Call Number: F279.C447 Z54 2016
Spell of the Urubamba by Daniel W. GadeThis work examines the valley of the Urubamba River in terms of vertical zonation, Incan impact on the environment, plant use, the history of exploration and the notion of discovery, the idea of land reform, and cultural contact with the European world. Winding its path northward from the Andean Highlands to the Amazon, the valley has served as the stage of pre-Columbian civilizations and focal point of Spanish conquest in Peru. "Gade leftbehind not only a superb body of scholarly work, but a network of colleaguesand students who remain indebted to his example. This book should serve as aninspiration for all scholars who wish to pursue the Sauerian, counterenlightenment or post development agendas of understanding and respecting particularplaces in all their historical and cultural complexity, including ambiguitiesand contradictions." -- The Geographical Review, American Geographical Society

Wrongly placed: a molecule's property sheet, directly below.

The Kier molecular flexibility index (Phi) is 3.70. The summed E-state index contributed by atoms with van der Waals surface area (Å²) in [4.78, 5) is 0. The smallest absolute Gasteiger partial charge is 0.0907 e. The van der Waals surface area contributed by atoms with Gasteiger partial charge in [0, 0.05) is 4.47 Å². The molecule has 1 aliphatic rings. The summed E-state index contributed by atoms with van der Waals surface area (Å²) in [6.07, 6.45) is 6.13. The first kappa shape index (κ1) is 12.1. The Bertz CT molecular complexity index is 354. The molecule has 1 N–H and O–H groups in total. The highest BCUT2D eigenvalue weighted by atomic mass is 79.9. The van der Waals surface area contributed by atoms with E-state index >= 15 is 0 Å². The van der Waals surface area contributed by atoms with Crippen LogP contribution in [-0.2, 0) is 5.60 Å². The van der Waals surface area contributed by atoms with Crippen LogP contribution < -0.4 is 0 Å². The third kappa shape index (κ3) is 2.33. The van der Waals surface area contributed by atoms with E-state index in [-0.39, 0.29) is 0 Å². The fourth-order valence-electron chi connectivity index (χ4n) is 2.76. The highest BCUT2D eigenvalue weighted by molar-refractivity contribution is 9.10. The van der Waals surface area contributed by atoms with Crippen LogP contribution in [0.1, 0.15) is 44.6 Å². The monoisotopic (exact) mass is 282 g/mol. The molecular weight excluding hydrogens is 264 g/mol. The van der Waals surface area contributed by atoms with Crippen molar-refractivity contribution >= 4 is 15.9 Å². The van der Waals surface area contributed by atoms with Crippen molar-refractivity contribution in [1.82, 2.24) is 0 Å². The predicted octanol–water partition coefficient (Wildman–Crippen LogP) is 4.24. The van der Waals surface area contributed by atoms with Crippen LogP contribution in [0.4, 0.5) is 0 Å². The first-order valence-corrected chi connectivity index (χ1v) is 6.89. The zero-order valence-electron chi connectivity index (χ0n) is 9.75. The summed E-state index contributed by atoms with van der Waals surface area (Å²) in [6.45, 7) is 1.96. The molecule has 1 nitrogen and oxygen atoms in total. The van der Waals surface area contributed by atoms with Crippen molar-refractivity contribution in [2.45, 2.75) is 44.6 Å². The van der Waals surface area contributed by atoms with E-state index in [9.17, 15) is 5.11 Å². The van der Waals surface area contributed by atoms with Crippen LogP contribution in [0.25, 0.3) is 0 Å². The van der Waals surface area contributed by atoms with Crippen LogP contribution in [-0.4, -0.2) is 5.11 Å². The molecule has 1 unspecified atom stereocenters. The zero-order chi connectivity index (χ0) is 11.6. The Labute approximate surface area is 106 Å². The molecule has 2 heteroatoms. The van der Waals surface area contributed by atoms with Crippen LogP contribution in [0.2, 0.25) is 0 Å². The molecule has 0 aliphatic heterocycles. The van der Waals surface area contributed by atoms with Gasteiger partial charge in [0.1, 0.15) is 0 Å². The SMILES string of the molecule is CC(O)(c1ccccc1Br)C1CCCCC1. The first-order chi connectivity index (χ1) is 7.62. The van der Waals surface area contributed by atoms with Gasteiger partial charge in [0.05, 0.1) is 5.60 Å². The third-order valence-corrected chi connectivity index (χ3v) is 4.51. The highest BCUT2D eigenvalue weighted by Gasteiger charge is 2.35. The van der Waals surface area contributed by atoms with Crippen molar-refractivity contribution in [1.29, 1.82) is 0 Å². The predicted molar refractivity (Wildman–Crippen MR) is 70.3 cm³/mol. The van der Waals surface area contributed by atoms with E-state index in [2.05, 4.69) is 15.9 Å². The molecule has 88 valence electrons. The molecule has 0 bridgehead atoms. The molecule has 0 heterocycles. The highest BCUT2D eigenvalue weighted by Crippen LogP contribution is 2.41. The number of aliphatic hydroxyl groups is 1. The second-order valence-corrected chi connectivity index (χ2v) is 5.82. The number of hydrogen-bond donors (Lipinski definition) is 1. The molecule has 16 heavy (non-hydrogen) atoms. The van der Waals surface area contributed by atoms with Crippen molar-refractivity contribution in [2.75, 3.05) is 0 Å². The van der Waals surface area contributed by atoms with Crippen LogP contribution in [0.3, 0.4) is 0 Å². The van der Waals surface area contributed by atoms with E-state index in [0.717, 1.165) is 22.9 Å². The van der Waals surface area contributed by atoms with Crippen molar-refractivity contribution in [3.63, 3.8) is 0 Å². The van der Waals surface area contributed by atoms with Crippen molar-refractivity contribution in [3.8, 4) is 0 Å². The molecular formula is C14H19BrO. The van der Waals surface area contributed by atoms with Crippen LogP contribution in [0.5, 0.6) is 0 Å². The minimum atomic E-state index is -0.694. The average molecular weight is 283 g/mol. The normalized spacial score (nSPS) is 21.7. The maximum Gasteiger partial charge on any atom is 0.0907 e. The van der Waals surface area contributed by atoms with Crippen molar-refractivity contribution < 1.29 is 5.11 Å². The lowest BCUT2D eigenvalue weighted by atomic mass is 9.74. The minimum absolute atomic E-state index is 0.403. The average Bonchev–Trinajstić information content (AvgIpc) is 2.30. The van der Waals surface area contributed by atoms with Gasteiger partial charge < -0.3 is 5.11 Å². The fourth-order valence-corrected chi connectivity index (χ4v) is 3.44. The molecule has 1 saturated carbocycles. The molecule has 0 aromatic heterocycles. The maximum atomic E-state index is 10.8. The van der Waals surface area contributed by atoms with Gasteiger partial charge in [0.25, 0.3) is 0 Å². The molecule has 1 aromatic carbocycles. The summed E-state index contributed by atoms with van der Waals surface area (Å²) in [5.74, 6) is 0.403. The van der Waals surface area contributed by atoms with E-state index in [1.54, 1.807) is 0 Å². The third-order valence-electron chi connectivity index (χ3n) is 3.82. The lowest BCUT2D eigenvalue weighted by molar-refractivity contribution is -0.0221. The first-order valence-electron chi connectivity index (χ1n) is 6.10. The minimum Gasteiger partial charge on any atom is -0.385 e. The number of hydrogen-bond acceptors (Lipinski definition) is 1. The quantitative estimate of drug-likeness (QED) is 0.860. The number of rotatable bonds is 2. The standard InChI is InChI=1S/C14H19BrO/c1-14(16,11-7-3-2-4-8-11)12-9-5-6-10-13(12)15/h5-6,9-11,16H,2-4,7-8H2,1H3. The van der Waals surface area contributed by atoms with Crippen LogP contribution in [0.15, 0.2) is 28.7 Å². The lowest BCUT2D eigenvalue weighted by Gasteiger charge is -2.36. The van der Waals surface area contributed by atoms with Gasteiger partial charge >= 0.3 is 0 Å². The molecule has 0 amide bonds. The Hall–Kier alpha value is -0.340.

Call Number: F3451.C9 G33 2016
Reluctant Intimacies by Beata ŚwitekBased on seventeen months of ethnographic research among Indonesian eldercare workers in Japan and Indonesia, this book is the first ethnography to research Indonesian care workers' relationships with the cared-for elderly, their Japanese colleagues, and their employers. Through the notion of intimacy, the book brings together sociological and anthropological scholarship on the body, migration, demographic change, and eldercare in a vivid account of societal transformation. Placed against the background of mass media representations, the Indonesian workers' experiences serve as a basis for discussion of the role of bodily experience in shaping the image of a national "other" in Japan.
Call Number: HV1484.J32 .S95 2016